Recently I came across this quote by Eric Schmidt about web3 and Bitcoin in particular:
“The ability to create something which is not duplicable in the digital world has enormous value. Lots of people will build businesses on top of that.”
There are two things that are implicated by this quote which I find interesting. The notion that web3 protocols introduced the concept of digital assets which are not duplicable and digitally unique and that this is something people will build businesses on top of.
As we all know, it all really started 10 years ago with Bitcoin introducing what…
A lot of the current thinking and writing around Web 3 and what the future of a crypto-powered internet might look like, has a bottom-up focus on the future web stack — in the following I would rather like to take a top-down view onto the stack and not just highlight the fact that many of the services that we use today will most likely look different from under the hood, but more so the way we interact with them on the hood will be significantly different too.
When we go back in history, we can think of Web 1…
Most tech driven and developer centric ecosystems develop and grow in a similar pattern and within a comparable framework.
First there is the infrastructure and its early believers who start building key pillars and building blocks of that very infrastructure. Once the infrastructure is mature enough to turn into platforms, these platforms attract developer talent. In every developer centric ecosystem this is an important turning point — developers then start to build products, products attract users, users generate usage and (ideally) revenue streams, which can be re-invested into products and so on and so on.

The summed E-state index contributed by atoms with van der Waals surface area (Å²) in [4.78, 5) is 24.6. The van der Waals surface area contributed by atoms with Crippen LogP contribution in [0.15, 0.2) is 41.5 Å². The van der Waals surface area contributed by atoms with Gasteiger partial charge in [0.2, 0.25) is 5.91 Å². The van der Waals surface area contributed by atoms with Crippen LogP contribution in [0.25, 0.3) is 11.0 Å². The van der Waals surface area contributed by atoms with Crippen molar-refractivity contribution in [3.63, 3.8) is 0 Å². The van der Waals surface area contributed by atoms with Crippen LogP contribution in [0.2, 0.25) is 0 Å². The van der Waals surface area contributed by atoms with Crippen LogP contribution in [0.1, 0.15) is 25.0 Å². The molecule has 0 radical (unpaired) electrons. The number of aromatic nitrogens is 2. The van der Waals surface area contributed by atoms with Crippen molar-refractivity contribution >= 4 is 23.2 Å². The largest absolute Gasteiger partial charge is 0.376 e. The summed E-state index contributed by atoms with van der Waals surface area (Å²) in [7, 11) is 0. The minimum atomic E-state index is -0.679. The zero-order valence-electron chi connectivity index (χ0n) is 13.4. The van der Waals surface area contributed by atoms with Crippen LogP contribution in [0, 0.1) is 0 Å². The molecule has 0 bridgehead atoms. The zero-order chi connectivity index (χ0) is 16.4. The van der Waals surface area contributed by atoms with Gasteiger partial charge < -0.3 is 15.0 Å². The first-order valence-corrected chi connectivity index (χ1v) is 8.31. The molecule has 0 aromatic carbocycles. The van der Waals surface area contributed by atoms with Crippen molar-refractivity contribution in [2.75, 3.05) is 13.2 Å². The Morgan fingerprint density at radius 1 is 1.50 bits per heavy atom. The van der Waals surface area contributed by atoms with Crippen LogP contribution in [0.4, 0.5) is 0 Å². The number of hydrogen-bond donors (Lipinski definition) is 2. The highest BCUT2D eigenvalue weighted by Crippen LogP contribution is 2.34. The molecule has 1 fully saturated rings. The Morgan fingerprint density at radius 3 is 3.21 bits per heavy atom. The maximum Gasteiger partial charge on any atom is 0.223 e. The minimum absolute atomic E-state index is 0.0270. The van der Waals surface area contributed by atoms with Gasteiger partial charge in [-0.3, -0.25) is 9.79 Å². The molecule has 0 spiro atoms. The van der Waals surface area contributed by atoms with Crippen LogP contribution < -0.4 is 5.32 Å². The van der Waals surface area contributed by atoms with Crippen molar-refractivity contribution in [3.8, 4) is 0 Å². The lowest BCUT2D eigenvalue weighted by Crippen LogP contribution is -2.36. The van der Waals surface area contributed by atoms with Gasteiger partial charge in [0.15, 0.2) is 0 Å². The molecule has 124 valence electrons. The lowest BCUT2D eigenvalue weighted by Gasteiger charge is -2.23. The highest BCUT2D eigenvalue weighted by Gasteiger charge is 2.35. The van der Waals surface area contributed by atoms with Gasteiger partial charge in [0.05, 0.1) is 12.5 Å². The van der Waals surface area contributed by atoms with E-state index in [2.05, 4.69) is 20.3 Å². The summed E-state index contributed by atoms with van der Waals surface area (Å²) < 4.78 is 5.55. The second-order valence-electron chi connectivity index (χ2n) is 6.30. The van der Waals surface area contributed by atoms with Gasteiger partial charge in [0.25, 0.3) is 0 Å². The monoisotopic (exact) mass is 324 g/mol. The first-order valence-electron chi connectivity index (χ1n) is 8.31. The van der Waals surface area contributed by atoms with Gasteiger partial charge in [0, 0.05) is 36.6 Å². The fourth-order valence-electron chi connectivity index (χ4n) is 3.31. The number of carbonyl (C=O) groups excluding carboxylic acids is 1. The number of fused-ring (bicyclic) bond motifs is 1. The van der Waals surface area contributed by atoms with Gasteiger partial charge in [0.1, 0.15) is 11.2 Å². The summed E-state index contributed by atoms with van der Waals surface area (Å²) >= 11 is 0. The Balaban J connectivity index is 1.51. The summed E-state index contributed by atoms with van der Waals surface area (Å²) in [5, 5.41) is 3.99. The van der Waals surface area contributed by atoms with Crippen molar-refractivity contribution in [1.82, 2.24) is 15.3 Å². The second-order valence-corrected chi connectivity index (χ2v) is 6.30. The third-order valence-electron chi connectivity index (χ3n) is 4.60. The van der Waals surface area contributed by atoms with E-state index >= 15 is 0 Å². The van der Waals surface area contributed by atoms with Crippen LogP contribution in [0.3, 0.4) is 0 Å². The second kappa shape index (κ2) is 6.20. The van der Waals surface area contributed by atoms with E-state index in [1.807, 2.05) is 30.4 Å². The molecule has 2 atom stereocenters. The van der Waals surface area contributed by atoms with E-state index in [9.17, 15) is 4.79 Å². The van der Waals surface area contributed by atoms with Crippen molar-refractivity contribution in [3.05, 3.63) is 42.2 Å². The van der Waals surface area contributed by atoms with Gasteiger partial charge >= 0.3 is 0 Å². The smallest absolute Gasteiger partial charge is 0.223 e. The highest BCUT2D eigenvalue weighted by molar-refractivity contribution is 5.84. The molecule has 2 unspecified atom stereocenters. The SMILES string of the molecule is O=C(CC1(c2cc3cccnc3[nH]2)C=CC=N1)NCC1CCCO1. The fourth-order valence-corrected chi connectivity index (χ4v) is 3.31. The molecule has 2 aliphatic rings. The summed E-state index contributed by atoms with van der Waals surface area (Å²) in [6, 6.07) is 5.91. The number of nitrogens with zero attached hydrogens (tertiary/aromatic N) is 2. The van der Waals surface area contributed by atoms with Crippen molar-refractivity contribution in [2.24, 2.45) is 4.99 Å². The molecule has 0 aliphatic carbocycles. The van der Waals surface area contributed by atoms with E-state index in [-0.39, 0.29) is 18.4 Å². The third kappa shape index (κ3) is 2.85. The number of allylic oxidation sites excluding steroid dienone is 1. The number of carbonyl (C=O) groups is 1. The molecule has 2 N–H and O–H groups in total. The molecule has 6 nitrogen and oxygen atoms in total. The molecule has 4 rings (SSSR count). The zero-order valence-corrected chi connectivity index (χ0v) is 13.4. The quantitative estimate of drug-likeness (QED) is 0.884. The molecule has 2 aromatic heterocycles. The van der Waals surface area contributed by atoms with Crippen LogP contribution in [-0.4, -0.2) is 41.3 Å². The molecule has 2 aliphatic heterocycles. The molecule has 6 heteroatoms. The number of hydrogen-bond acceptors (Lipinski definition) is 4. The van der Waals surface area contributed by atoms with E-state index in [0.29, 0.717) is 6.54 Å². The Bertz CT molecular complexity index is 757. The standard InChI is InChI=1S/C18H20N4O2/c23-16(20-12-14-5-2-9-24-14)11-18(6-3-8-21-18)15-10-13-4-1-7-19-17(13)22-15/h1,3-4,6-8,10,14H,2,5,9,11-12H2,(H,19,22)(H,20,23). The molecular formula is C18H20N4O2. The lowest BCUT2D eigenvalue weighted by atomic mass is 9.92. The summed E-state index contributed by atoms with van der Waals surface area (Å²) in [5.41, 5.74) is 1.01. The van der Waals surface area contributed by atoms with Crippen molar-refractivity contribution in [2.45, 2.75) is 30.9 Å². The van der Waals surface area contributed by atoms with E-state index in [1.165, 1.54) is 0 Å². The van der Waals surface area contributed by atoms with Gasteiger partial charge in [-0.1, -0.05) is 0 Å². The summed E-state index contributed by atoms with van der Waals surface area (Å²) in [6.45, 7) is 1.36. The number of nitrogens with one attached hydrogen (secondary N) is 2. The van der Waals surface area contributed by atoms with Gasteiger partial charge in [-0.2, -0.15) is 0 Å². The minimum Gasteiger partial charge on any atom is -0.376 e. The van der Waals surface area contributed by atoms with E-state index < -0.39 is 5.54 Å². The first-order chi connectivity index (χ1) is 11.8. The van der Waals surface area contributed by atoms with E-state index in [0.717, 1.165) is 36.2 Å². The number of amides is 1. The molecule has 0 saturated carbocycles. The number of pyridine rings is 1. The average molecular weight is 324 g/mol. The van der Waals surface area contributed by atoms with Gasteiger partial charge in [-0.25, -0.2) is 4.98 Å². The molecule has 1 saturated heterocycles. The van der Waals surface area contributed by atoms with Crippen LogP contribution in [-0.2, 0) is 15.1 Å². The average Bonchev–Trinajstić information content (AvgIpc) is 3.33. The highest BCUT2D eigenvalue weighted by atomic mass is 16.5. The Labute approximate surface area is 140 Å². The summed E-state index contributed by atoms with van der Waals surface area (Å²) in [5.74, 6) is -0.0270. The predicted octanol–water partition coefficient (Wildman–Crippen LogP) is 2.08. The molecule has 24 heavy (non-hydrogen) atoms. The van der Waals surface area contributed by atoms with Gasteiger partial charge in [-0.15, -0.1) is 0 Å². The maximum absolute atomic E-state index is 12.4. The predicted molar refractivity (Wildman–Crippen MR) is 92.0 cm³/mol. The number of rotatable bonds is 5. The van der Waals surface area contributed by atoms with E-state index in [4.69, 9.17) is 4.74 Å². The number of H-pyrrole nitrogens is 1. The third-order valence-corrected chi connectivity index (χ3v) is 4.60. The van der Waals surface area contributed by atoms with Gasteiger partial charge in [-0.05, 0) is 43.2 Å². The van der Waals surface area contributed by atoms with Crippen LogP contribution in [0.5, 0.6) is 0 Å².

In early April, the China-based mining entity Bitmain announced the release of a new ASIC mining rig (Application-Specific Integrated Circuit) dedicated to Ethereum mining. As one would expect, big news like this deeply shook certain parts of the Ethereum community. But how game-changing will ASICs mining really be and is there is a reason to be worried?
When ASICs were first introduced to Bitcoin mining in 2013, hash rate increased by an order of magnitude and GPUs became pretty much obsolete.
So far, Ether mining has mainly been done with GPU power. This fact has been incredibly frustrating for gamers…
Partner at Greenfield One, former AdTech Founder (apprupt — acquired by Opera), Techno Kid